Sierra history: Dick Buek, the mad dog of Donner Summit

Mark McLaughlin
Special to the Sun
The Buek family was a tight skiing clan. From left, Carl, Gladys, Jean and Richard “Dick,” circa 1950.
Courtesy Norm Sayler Collection |

TAHOE-TRUCKEE, Calif. — Today’s hotshot skiers and boarders generate YouTube highlights by hucking killer cliffs, barreling gnarly half pipes, and snorkeling through cold-smoke powder.

But long before the voyeuristic days of helmet cams and drone videos, a Donner Summit resident named Dick Buek had made an international name for himself by ripping steep lines and pushing the protective boundaries of sanity.

Many Dick Buek stories seem unbelievable, but just about all are true.

Buek, a maverick and athletic marvel, described his seemingly reckless style with these simple words, “When I go, I want to go straight in.”

The so-called “mad dog” was really nothing of the sort. Longtime Donner Summit resident Norm Sayler knew Buek well.

They trained in ski racing together (Class A level) and were good friends. Sayler says, “Dick wasn’t a crazy person. He was a very calculating young man.”

That may have been true, but there is no doubt that Buek was a hard charger. And not just on skis. He owned two airplanes and loved riding his motorcycle fast.

Ironically, it was the cycles and airplanes that did the most physical damage to Buek, including causing his death.


One of the classic Buek stories was when he was riding his motorcycle in the Bay Area and an oncoming auto drifted into his lane. It was one year after he had won the 1952 U.S. National Downhill.

A heavy fog obscured visibility that May evening and Buek hit the car head on. The collision was so violent that Buek’s body peeled back a portion of the automobile’s metal roof.

Unconscious and unresponsive, Buek was given up for dead and a sheet pulled over his sprawled body. Shortly after, however, a highway patrolman saw that he was alive and rushed him to the hospital.

In the emergency room, doctors found that virtually ever bone on the right side of his body was broken, including his arm, pelvis, leg, and ankle. His knee was completely shattered and his spleen ruptured.

The doctor later told Dick that he would be lucky just to walk again, let alone ski, but Buek told him that he was already late for getting into shape for next ski season.

The following winter he began his rehabilitation by skiing on one leg with half his body in a plaster cast. Despite painful therapy, his right knee was so damaged that Buek regained only 60 percent mobility with it.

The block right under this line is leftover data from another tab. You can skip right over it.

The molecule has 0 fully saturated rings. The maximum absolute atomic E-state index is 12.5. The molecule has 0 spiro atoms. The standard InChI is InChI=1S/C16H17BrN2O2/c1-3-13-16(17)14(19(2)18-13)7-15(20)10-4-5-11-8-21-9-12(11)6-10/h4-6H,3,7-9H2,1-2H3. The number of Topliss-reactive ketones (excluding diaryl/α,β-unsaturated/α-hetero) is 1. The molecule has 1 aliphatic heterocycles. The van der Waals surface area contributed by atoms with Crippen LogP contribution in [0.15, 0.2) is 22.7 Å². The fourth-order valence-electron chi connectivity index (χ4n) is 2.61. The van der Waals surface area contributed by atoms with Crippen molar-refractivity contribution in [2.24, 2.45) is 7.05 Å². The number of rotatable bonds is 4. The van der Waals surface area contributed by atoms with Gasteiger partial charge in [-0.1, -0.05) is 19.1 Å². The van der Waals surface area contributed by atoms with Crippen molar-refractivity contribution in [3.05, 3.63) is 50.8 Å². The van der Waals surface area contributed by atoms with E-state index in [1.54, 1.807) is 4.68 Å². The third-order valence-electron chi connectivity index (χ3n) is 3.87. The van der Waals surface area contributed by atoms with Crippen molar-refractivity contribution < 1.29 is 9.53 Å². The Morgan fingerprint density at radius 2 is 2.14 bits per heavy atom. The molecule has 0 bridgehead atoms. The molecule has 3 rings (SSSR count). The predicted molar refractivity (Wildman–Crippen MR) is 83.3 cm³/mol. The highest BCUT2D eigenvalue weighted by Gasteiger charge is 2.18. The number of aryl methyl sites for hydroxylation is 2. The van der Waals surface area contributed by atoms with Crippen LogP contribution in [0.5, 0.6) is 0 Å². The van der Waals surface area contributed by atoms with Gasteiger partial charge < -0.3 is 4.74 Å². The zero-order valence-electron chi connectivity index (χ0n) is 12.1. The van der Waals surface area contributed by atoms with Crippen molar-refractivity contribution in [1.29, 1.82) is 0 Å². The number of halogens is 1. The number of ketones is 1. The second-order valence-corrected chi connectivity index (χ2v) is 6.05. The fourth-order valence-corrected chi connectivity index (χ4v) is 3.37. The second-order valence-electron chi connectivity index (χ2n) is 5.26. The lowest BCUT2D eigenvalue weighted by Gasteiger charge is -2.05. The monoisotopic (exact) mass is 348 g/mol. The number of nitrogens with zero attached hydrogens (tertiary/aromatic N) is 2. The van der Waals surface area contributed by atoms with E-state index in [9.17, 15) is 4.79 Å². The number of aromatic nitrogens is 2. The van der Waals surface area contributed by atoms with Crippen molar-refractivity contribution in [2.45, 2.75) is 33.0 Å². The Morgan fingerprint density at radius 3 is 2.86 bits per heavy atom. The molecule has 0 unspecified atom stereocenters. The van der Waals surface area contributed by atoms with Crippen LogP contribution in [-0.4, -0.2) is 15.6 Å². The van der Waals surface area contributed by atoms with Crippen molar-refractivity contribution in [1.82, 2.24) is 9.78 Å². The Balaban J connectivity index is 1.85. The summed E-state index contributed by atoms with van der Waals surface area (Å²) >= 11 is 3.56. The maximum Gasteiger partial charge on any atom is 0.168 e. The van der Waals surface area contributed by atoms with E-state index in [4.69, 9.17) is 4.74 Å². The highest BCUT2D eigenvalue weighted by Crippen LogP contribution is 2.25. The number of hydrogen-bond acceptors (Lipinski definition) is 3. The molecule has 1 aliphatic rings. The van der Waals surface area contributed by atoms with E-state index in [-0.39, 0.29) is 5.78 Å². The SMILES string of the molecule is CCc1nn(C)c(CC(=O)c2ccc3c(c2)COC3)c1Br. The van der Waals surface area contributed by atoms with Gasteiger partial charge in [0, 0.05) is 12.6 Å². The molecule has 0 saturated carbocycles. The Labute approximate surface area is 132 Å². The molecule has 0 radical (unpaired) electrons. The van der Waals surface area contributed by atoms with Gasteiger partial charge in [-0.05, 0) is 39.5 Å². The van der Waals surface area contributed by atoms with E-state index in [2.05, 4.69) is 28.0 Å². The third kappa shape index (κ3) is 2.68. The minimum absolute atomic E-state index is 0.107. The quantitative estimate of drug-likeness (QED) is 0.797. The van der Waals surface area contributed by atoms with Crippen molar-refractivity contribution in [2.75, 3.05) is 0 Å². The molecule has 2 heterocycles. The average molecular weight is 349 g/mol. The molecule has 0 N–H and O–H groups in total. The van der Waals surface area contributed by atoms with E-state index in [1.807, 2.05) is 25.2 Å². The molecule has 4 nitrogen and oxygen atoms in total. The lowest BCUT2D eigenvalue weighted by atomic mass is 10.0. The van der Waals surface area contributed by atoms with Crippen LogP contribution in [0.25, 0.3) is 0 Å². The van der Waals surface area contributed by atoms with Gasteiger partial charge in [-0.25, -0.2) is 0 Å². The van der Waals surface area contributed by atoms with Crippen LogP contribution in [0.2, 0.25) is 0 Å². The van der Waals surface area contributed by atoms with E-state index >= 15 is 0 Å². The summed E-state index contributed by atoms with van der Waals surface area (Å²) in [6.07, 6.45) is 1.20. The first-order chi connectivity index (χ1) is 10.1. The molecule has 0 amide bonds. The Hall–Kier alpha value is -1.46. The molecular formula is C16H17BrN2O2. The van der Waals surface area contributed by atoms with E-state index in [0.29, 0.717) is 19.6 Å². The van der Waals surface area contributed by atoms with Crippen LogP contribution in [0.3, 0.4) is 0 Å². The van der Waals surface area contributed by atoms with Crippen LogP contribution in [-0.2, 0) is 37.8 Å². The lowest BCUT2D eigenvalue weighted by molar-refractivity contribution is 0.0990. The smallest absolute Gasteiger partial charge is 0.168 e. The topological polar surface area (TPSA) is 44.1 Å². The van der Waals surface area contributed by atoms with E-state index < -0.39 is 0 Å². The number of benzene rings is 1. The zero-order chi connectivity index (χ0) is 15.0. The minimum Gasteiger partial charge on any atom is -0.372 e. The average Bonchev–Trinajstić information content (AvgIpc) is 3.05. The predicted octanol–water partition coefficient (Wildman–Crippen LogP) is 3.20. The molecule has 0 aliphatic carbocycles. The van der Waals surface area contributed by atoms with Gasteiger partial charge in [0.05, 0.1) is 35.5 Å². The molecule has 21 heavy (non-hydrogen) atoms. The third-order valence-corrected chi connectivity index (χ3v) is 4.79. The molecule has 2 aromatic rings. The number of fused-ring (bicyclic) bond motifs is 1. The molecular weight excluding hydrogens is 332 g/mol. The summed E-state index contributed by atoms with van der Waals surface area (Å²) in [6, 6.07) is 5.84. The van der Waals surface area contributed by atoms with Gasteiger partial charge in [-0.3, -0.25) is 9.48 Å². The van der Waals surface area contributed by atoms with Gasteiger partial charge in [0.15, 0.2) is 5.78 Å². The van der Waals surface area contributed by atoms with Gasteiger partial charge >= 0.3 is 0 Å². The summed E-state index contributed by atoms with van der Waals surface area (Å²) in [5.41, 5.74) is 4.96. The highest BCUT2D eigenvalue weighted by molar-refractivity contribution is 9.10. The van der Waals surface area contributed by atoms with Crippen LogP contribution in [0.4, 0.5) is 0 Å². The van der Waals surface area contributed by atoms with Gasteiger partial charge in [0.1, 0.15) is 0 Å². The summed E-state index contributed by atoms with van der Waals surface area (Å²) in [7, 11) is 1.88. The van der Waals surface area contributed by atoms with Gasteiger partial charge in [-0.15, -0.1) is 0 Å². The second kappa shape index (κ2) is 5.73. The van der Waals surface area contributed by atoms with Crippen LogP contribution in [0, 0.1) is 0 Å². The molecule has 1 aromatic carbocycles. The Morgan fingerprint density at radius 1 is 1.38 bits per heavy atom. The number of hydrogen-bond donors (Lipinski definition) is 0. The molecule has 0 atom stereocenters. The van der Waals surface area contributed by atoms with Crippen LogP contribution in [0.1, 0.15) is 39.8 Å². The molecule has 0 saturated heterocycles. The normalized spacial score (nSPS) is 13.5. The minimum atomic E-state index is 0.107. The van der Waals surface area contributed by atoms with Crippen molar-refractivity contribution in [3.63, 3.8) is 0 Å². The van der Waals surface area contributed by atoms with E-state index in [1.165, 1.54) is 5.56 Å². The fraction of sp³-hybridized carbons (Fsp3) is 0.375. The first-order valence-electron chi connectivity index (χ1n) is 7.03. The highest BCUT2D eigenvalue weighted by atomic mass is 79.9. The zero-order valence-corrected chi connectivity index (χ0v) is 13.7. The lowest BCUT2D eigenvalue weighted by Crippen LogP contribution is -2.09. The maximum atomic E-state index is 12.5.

Metal pins held him together, but in 1954 he entered the U.S. Nationals at Aspen, Colorado, where he took first place in the Men’s Downhill.

Despite his physical obstacles, Buek won two national downhill titles, was second a couple of times, third once and fourth once.

His third place finish in 1956 occurred after he had broken his back twice since the motorcycle crash, and was skiing with a full metal brace.


Buek was in a class by himself. The first time he saw Sun Valley’s double diamond Exhibition run, he schussed it without turning — something no one had done before.

The first and only time he tried a professional ski jump, he won the competition. Buek also claimed to be the first person to schuss Headwall at Squaw Valley.

In essence, Buek’s skiing style was to hit the slope, no matter how steep, bumped, or icy, and schuss straight down in a partial tuck, at blinding speed.

Dick Buek was raised in Oakland, but later his father Carl ran the popular Buek Ski School at Soda Springs on Donner Summit.

Dick didn’t get introduced to skiing until he was 17 years old. As he grew older and bolder, Buek became one of the most aggressive ski racers in American history.

Dick was a member of the 1952 U.S. Olympic team (slalom and downhill), and one of four Olympians to hail from the summit — the others were Hannes Schroll (1932), Dennis Jones (1936), and Jones’ niece, Starr Walton (1964).

Buek’s extreme skiing style attracted national attention to the Truckee and Lake Tahoe region, but the Mad Dog from Donner Summit also loved to perform aerial stunts like the time he flew his plane down a lift line at Squaw Valley, beneath the cables, banking around the lift towers like he was slalom skiing.

In 1955, Buek fell in love with paralyzed skier Jill Kinmont. They spent a lot of time together while she rehabilitated, but Jill regained only limited movement and mobility.

This heartbreaking love story was portrayed in the movie “The Other Side of the Mountain.”

Dick Buek was just two days shy of his 28th birthday when he died in 1957 after a plane he was in crashed into Donner Lake.

Apparently he was teaching his friend Dick Robarts how to handle engine stalls, when the carburetor iced up and the aircraft plunged into the icy water at high speed, killing both men.

Dick Buek died the way he lived, “straight in.” He was inducted into the U.S. National Ski Hall of Fame in 1974.

— Tahoe historian Mark McLaughlin is a nationally published author and professional speaker. His award-winning books are available at local stores or at You can reach him at Check out Mark’s blog:

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